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US Semiconductor Export Controls 'Falling Short,' Researchers Say

The U.S. should be doing more to restrict Chinese semiconductor companies from buying U.S. equipment, which is strengthening China’s military and ceding U.S. technology leadership, researchers said. Although the U.S. should bolster domestic policies to help the semiconductor industry -- including through supply chain, manufacturing and research incentives (see 2102240052) -- the researchers said the Commerce Department’s export controls include loopholes for companies that sell advanced technologies to China.

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“U.S. policy, however well-intentioned, is falling short of what is required to stand up an American-owned, advanced chip manufacturing capability in the U.S.,” Coalition for a Prosperous America and China Tech Threat researchers said in their March 22 report. “While financial incentives are important, they are not sufficient to strengthen U.S. leadership in chip manufacturing.”

U.S. companies are “playing into Beijing’s hands” by continuing to sell semiconductor manufacturing equipment (SME) to Chinese companies, the report said. While American suppliers may think they are exporting to civilian businesses, it’s becoming increasingly difficult to distinguish between China’s military and commercial sector, the report said.

The researchers said companies such as Lam Research, KLA and Applied Materials have “enjoyed record revenue and profits” from shipping to China, adding that many semiconductor companies have “actively found ways around the export controls.” Although the companies are seeing skyrocketing revenues, they also are helping to strengthen a formidable U.S. adversary and may eventually see their intellectual property stolen by their Chinese customers, the report said. “In this pursuit of short-term sales and profit,” it said, “the aforementioned American SME makers are naive.”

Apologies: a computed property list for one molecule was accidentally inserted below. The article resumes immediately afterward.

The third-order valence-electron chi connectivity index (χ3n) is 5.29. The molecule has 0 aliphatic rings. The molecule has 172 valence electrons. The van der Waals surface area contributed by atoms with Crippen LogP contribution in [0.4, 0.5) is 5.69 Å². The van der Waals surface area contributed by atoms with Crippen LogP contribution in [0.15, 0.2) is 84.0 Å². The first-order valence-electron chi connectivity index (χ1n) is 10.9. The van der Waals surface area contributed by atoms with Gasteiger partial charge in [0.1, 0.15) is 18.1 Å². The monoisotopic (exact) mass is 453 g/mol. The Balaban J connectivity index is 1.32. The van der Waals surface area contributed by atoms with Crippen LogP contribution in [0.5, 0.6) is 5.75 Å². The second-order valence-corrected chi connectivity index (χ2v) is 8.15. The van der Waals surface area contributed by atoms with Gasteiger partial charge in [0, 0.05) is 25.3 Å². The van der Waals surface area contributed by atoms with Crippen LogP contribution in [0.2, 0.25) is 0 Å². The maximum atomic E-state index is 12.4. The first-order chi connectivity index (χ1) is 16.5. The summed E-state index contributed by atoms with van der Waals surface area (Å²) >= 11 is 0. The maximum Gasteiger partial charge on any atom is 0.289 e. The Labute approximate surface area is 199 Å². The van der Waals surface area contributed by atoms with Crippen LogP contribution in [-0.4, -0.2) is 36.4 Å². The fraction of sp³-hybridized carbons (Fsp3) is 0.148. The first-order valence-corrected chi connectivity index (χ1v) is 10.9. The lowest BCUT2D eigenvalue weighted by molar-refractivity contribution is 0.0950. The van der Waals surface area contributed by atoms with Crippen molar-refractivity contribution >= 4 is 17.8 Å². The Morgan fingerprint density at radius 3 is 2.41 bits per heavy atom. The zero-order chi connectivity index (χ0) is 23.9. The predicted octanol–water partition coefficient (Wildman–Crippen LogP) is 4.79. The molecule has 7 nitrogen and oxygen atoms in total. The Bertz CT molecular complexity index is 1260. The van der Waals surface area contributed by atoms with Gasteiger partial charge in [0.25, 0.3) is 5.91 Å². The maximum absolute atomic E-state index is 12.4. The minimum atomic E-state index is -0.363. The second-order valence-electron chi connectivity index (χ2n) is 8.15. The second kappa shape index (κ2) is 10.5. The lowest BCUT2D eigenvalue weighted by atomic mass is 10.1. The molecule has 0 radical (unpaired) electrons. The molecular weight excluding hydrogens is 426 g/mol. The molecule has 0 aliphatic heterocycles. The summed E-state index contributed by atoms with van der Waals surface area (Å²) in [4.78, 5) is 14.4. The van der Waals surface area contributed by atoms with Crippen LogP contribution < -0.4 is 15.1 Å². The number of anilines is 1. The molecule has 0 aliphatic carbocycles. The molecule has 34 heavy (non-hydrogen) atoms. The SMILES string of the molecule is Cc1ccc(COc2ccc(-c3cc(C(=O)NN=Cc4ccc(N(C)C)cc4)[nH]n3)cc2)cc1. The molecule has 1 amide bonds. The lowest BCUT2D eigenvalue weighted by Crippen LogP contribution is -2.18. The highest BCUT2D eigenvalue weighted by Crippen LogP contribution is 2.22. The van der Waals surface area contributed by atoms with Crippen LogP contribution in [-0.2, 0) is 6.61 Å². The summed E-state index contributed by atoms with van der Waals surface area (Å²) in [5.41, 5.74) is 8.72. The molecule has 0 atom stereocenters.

Their “soaring” sales to China also underscore that “export controls are not working effectively,” the researchers said. “Those companies do not care where they sell as long as they are making a profit.” Although Commerce and the Bureau of Industry and Security have added many Chinese companies to the Entity List, the report said some semiconductor fabs, or chipmaking facilities, with ties to the Chinese military, such as ChanXin Memory Technologies and Yangtze Memory Technologies, haven’t been restricted. “This reflects a reluctance to implement export controls on certain entities because they are perceived as important to U.S. firms, despite the threat they pose to Americans’ security and the fact that trade with them violates U.S. and international law,” the report said.

A BIS spokesperson declined to comment. Commerce Secretary Gina Raimondo recently met with the U.S. semiconductor industry to discuss increasing investments in domestic manufacturing and innovation (see 2103190070).